There are several houseplants that have shown to improve indoor air quality. In fact, the Mother Nature Network recommends 15 varieties, including spider plants because they fight benzene formaldehyde, carbon monoxide and xylene (a solvent used in leather, rubber and printing industries).
That is all well and good. However, not all houseplants are easy to take care of. Some are high maintenance and require lots of attention (ie. the ficus tree).
Without enough humidity, light and air circulation, these demanding plants can end up looking sickly most of the time. When this happens, they aren’t as helpful at improving the indoor air quality as their healthier peers.
This is why I believe it’s a good idea to stick with the easy-care houseplants. They don’t need lots of attention and are very forgiving when it comes to watering, light and their surrounding environment.
Here are My Favorite Low-Maintenance Plants that Clean the Air
- Snake Plant
- English Ivy
- Heart Leaf Philodendron
- Golden Pothos
- Peace Lily
- and, of course, the Spider Plant
Why do These Plants Clean the Air Better?
An article from the University of Minnesota Garden Extension explains that most indoor air-cleaning plants initially existed in tropical or sub-tropical forests.
In this environment, they received filtered light through the taller trees, and their leaves were designed to photosynthesize efficiently under these conditions. Therefore, they can proficiently process gasses in the air.
The NASA studies that tested these pollution-minimizing plants suggests using 15 to 18 medium sized houseplants in an average 1,800 square foot home. Less foliage would produce less significant results.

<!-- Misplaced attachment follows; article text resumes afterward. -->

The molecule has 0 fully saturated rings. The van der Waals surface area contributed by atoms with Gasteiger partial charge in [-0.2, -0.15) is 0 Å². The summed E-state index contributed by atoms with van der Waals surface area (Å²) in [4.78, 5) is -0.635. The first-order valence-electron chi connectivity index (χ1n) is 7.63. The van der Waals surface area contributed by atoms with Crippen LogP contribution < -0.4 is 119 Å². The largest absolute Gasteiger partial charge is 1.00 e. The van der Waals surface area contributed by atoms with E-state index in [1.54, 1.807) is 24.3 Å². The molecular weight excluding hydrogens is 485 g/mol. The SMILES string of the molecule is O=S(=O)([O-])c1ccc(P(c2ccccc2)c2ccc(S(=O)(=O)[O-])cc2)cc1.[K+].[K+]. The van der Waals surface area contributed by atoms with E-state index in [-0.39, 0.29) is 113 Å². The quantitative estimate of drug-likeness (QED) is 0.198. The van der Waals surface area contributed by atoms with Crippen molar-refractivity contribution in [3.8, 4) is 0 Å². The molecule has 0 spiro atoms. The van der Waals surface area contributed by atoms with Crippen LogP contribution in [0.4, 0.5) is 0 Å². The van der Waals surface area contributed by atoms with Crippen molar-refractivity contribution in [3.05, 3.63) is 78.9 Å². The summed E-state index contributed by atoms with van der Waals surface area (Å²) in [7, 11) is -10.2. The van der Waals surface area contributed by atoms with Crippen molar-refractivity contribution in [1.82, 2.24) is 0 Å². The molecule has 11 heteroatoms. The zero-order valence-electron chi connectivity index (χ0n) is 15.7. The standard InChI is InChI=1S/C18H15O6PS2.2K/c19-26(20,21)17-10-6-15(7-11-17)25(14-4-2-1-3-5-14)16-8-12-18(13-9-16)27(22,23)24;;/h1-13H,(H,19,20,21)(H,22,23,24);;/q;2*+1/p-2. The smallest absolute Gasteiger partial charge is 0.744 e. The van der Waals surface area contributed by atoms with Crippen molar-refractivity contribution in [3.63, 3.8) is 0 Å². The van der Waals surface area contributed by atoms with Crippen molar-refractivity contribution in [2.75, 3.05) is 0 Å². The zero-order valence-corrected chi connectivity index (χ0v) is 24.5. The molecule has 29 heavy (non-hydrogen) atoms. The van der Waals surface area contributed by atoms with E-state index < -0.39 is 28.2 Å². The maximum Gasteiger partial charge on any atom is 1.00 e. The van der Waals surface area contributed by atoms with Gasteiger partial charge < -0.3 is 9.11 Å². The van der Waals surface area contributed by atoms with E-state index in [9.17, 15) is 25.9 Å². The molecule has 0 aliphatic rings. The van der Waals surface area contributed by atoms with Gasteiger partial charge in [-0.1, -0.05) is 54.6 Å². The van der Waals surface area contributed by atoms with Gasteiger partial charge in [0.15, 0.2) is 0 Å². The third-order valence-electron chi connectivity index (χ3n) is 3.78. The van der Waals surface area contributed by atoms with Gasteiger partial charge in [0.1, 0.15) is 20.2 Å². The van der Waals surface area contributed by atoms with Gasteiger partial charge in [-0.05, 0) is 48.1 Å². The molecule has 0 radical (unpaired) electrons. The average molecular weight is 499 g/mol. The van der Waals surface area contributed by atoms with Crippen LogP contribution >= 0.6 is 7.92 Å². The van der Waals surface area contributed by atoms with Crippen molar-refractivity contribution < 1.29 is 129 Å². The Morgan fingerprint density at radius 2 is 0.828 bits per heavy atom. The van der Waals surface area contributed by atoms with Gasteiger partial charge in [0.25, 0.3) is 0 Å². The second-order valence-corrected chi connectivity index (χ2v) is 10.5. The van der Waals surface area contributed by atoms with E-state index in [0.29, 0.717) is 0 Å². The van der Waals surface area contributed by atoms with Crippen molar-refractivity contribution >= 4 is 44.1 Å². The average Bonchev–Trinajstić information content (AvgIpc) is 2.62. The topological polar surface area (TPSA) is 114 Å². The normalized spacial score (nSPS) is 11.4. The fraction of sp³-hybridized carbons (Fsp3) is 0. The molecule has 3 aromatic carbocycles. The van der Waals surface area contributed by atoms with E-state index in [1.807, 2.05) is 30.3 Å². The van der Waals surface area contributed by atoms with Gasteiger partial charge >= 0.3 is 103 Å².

How Does the Air Purification Process Work?
According to research study published by the Department of Tropical Plant and Soil Sciences at the University of Guam:
“Plants absorb volatile organic compounds from the air into their leaves and then translocate them to their root zone, where microbes break them down. Microorganisms in the soil can use trace amounts of pollutants as a food source.”
The plant’s biological processes can even destroy some of these organic chemicals. The plant’s roots can also assist in the air purification process as the air moves through the soil.
Which Toxins and Off-Gases do the Plants Absorb?
Live Science reports that plants are very efficient at absorbing gases through pores on the surface of their leaves. This is part of the process where plants convert C02 (carbon dioxide) as well as light into chemical energy to stimulate growth, otherwise known as photosynthesis.
In studying the air-cleaning capabilities of houseplants, scientists realized that their leaves can absorb much more than C02. In fact, there are many volatile organic compounds (VOCs).
- Benzene (found in some plastics, fabrics, pesticides and cigarette smoke)
- formaldehyde (found in some cosmetics, dish detergent, fabric softener and carpet cleaner)
Why is Indoor Air So Bad Anyways?
An article on PubMed states that newer, more energy-efficient buildings can actually create a higher concentration of indoor pollutants due to the fact that they are designed to allow for minimal indoor and outdoor air exchange.
As more and more people spend their days indoors behind computer screens, it makes sense that the air quality issue is a growing concern. Whether we bring more fresh air into our buildings, spend more time outdoors or add greenery to our indoor environments, it is an easy, inexpensive way to potentially improve our health.
With all that said, I think that it’s important to include a critical review of these air filtering findings as stated on BuildingEcology.com.
“However, a careful examination of studies does not find convincing evidence that the use of plants indoors can result in meaningful reductions in indoor VOC concentrations.”